Doberman Pinscher club debunks myths

Alongside breeds considered more "family friendly," Doberman pinschers -- an alert, energetic bunch -- barely register a second glance. Full Story
First Prev
of 5
Next Last
Koolau

Kaneohe, HI

#1 Jun 3, 2008
Growing up as a child, our neighbor had Dobermans. While they were okay most times, they proved to be unpredictable. I could pet and play with them one day, but would growl menacingly the next. I don't trust them!
Chris

Pompano Beach, FL

#2 Jun 3, 2008
This article reminds of those by owners of pit bulls. "Oh,they,re just sweethearts, wouldn't hurt anyone" Then some child is mauled.
Cesar Millano

Honolulu, HI

#3 Jun 3, 2008
There is no such thing as a bad dog, just bad owners.
Maile Aloha

Hawthorne, CA

#5 Jun 3, 2008
Cesar Millano wrote:
There is no such thing as a bad dog, just bad owners.
You are so right.
They should hold bad owners resposible for their dogs bad behavior.
It is not the dog's fault.
Dobermans, Rottweilers and Pit Bulls are all wonderful dogs when they are cared for, disciplined and trained.
Kaneohe

Honolulu, HI

#7 Jun 3, 2008
ALL DOGS OF EVERY SIZE HAVE TEETH!!!
It's up to the owners to be responsible! I have dobermans and they are wonderful!
lunchplate

Kaneohe, HI

#8 Jun 3, 2008
Yup, those dogs are beautiful and wonderful but only "IF" (the little word that means a lot) they are around the owner and been trained properly. Otherwise, those dogs, "IF" untrained and not around the owner can and will be unpredictable and very dangerous. The trouble is that a lot of people like Dobbies, Rotties and Pit Bulls because it's a "cool thing" but don't spend the time to diligently train and socializing them. I have neighbors who have all 3 types of dogs but don't train them properly. One of the neighbor's pit bulls (at the entrance to Kalei Road) escaped their property and viciously attacked my dog as my dog and I was returning home from a morning walk (the attack was totally unprovoked); and you know what?-- that dog owner did not do anything to curb that dog's behavior even to this day (a year later) and sees it like it's in the dog's nature to behave in such a way; if you look at the dog signs they placed in their yard it is obvious they are insinuating they condone these overly aggressive dog behavior - amazing. Anywone who tries to walk their pet pet dog(s) past their house (and you have to pass their house to exit the roadway) is like a nightmare because their fence is right up to the road and the road is narrow. I am suprised no one called the cops or humane society.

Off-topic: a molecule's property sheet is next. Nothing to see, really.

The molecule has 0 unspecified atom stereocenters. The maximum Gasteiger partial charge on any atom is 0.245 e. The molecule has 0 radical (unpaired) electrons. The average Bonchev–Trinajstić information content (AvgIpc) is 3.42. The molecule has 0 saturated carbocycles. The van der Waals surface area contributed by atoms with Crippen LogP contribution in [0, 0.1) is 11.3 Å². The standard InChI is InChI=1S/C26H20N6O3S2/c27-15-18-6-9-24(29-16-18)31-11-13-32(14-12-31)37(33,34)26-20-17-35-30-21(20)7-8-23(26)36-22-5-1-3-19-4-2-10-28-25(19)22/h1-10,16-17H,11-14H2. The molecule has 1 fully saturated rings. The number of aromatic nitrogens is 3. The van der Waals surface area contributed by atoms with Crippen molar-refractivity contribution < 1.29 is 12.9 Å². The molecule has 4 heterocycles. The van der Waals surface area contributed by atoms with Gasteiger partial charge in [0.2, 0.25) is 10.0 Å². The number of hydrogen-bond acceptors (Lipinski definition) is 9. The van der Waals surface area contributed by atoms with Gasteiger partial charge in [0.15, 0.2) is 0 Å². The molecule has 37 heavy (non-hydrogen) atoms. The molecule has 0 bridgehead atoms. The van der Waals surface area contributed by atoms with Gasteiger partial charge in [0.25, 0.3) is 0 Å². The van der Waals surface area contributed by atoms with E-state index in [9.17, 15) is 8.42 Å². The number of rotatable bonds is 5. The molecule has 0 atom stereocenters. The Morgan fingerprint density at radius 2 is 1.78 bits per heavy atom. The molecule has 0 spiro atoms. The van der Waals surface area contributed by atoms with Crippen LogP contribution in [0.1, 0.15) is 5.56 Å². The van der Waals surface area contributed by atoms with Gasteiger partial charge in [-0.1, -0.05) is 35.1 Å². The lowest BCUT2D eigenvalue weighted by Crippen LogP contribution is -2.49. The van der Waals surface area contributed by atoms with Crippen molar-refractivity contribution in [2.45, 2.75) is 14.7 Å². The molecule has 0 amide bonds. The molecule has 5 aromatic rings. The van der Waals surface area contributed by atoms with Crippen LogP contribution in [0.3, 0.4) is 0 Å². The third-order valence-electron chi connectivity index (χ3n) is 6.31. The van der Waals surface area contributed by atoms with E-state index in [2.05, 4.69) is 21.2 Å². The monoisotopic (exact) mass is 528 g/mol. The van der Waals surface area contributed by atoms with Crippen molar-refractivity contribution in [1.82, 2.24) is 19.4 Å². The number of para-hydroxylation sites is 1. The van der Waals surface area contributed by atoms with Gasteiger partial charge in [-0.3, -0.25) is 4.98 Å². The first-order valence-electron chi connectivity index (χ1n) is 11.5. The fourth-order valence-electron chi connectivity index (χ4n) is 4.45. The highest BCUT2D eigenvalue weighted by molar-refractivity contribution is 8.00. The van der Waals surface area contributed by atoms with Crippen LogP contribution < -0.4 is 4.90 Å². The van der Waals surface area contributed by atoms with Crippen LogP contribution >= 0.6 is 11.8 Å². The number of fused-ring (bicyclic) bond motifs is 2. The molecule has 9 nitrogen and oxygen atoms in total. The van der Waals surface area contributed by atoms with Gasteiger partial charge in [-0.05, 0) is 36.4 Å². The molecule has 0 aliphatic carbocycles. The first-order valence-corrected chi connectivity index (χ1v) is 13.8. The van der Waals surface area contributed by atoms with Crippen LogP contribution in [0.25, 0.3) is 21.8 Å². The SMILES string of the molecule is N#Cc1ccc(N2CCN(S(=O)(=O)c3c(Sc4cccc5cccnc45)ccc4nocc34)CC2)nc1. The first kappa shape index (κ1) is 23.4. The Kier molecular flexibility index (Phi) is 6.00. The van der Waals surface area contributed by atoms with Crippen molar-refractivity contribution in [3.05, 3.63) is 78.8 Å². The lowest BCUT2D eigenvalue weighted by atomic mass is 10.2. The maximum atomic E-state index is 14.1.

Boomer

Kamuela, HI

#9 Jun 3, 2008
With that one photo of the dog's teeth being bared and another sentence depicting the name of the dog as Chopper, I can see why there is apprehension among the naive as to the demenor of Dobermans.

I think those two depictions didn't help the cause at all.
Jennie Wolfe

Honolulu, HI

#10 Jun 3, 2008
Any untrained dog will bite from the Cocker Spaniel to the Pit Bull. You can't blame the dog for bad behavior, you blame the owner for not caring enough to do the training and knowing their own dog. I know my dogs. I would never allow a stranger to walk into my yard because of the protective nature of the Doberman. I will introduce my Dobermans to strangers by taking them out to a neutral spot on a leash and tell the person to let the dog sniff the back side of their hand first before petting the dog. I have been bitten by small dogs and big dogs alike from purebreds to mutts. So to those who still think the Doberman is aggressive, don't blame the breed, blame the deed.